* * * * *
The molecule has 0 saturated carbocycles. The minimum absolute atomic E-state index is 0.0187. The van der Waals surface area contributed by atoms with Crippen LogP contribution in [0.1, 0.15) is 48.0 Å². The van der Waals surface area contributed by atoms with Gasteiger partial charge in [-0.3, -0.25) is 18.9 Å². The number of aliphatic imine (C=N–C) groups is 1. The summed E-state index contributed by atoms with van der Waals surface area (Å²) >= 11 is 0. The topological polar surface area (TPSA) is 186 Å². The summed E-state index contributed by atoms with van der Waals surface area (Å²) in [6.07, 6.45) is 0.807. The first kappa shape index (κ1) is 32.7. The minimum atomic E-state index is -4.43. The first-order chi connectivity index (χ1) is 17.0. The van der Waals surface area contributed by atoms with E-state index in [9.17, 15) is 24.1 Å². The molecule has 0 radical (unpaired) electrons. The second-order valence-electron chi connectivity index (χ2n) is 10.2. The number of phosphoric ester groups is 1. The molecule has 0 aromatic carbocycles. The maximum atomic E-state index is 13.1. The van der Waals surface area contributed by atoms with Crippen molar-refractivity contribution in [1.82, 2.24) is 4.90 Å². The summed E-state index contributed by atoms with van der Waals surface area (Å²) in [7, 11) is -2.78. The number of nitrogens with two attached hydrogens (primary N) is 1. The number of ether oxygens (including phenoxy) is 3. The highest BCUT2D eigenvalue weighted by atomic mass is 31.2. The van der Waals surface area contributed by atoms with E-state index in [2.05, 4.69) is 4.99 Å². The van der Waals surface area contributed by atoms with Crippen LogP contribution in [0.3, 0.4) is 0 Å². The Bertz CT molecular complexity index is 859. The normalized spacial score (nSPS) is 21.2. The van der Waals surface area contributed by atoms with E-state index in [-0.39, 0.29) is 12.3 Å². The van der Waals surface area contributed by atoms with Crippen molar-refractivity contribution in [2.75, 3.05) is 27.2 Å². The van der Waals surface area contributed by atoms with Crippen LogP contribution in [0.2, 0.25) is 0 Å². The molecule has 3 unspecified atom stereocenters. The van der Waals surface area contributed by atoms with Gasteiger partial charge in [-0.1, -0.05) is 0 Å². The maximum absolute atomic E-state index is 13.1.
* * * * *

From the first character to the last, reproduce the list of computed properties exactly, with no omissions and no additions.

The molecule has 0 saturated carbocycles. The minimum absolute atomic E-state index is 0.0187. The van der Waals surface area contributed by atoms with Crippen LogP contribution in [0.1, 0.15) is 48.0 Å². The van der Waals surface area contributed by atoms with Gasteiger partial charge in [-0.3, -0.25) is 18.9 Å². The number of aliphatic imine (C=N–C) groups is 1. The summed E-state index contributed by atoms with van der Waals surface area (Å²) >= 11 is 0. The topological polar surface area (TPSA) is 186 Å². The summed E-state index contributed by atoms with van der Waals surface area (Å²) in [6.07, 6.45) is 0.807. The first kappa shape index (κ1) is 32.7. The minimum atomic E-state index is -4.43. The first-order chi connectivity index (χ1) is 17.0. The van der Waals surface area contributed by atoms with E-state index in [9.17, 15) is 24.1 Å². The molecule has 0 radical (unpaired) electrons. The second-order valence-electron chi connectivity index (χ2n) is 10.2. The number of phosphoric ester groups is 1. The molecule has 0 aromatic carbocycles. The maximum atomic E-state index is 13.1. The van der Waals surface area contributed by atoms with Crippen molar-refractivity contribution in [1.82, 2.24) is 4.90 Å². The summed E-state index contributed by atoms with van der Waals surface area (Å²) in [7, 11) is -2.78. The number of nitrogens with two attached hydrogens (primary N) is 1. The number of ether oxygens (including phenoxy) is 3. The highest BCUT2D eigenvalue weighted by atomic mass is 31.2. The van der Waals surface area contributed by atoms with E-state index in [2.05, 4.69) is 4.99 Å². The van der Waals surface area contributed by atoms with Crippen LogP contribution in [0.3, 0.4) is 0 Å². The Bertz CT molecular complexity index is 859. The normalized spacial score (nSPS) is 21.2. The van der Waals surface area contributed by atoms with E-state index in [-0.39, 0.29) is 12.3 Å². The van der Waals surface area contributed by atoms with Crippen molar-refractivity contribution in [2.75, 3.05) is 27.2 Å². The van der Waals surface area contributed by atoms with Crippen LogP contribution in [0.2, 0.25) is 0 Å². The molecule has 3 unspecified atom stereocenters. The van der Waals surface area contributed by atoms with Gasteiger partial charge in [-0.1, -0.05) is 0 Å². The maximum absolute atomic E-state index is 13.1.